Last Updated on 23, January 2023
The other day, one of my clients informed me that he plans to take early retirement. Despite being below the statutory retirement age, his employer is offering a special package to encourage employees to voluntarily leave the company due to the ongoing economic recession. Rather than waiting for conditions to deteriorate further, he decided to apply for the early retirement package. During our conversation, he emphasized the importance of converting his investment portfolio to one that generates dividends, as his current portfolio focuses on capital gains.
Many individuals in similar situations may also require a dividend-paying portfolio to support their expenses during retirement. Here are some tips on how to construct a dividend-paying portfolio.
Income from stock dividends
Dividends from stocks can provide a source of passive income. Companies that are profitable often distribute a portion of their earnings to shareholders in the form of dividends. Some companies have a policy of distributing a certain percentage of their earnings to shareholders, while others may distribute a fixed amount of dividends to provide a level of predictability.
However, I am not in favor of investing solely for the sake of dividends. While I believe it's important to consider dividends when constructing a portfolio, the objective of the investment should not be solely to receive dividends. Instead, I believe in investing in a diversified portfolio. Investing in a portfolio of 100% dividend-paying stocks is not being diversified.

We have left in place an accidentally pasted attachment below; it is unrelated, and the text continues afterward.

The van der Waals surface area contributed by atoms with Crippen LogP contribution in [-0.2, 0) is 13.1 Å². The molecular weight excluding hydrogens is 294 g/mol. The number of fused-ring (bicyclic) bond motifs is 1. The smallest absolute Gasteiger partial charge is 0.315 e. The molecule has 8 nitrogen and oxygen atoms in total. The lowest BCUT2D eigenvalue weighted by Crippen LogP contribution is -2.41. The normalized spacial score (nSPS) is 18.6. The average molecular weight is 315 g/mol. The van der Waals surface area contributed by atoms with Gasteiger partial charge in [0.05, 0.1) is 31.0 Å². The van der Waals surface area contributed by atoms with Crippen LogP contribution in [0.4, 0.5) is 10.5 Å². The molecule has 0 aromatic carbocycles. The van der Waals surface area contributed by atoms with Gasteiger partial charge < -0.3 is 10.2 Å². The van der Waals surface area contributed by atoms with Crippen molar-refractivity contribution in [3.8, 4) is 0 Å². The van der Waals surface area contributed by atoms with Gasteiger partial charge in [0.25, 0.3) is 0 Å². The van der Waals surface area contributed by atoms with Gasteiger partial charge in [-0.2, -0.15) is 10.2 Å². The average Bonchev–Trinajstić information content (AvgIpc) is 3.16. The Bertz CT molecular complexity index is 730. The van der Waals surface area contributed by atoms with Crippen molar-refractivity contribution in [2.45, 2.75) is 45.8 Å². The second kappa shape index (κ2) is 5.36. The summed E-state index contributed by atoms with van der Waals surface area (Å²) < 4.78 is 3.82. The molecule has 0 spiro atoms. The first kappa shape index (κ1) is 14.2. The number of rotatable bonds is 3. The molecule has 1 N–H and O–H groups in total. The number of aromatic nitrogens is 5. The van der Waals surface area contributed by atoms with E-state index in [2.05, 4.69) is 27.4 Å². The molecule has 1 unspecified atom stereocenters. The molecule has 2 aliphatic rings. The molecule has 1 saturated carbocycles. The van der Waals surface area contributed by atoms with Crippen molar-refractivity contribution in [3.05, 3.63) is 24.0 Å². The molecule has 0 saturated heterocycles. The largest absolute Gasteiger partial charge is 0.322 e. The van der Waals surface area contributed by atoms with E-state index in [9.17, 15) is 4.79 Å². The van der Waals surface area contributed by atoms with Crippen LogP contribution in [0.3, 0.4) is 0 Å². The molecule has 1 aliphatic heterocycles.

When a stock has a high dividend payout ratio, it may indicate that the company does not have any business expansion or research and development projects to spend on. This may imply that the CEO of the company does not know how to use the money effectively. This can be a red flag for a company's future prospects.
Imagine driving on the road and stopping your car. All other cars are moving forward, but relative to them, you are moving backwards. Similarly, companies that pay all their dividends to shareholders may be "stationary" and not investing in growth, which could mean they are falling behind their competitors.
When considering investing in stocks that pay high dividends, here are a few things to take note of:
- Find out where the dividends are coming from - are they from earnings or borrowings? Some companies borrow money just to pay dividends.
- Is the company free cash flow positive? Even if a company has positive earnings, it may have negative free cash flow. This can happen when it recognizes revenue but hasn't collected cash from customers, meaning it may have a large amount of receivables in its balance sheet.
- Check that the total return is not on a long-term downtrend. For example, even if the dividend yield may be 5% per year, if the share price is declining at -10% per year, the dividend is not enough to compensate for the capital loss.
Income from Real Estate Investment Trusts (REITs)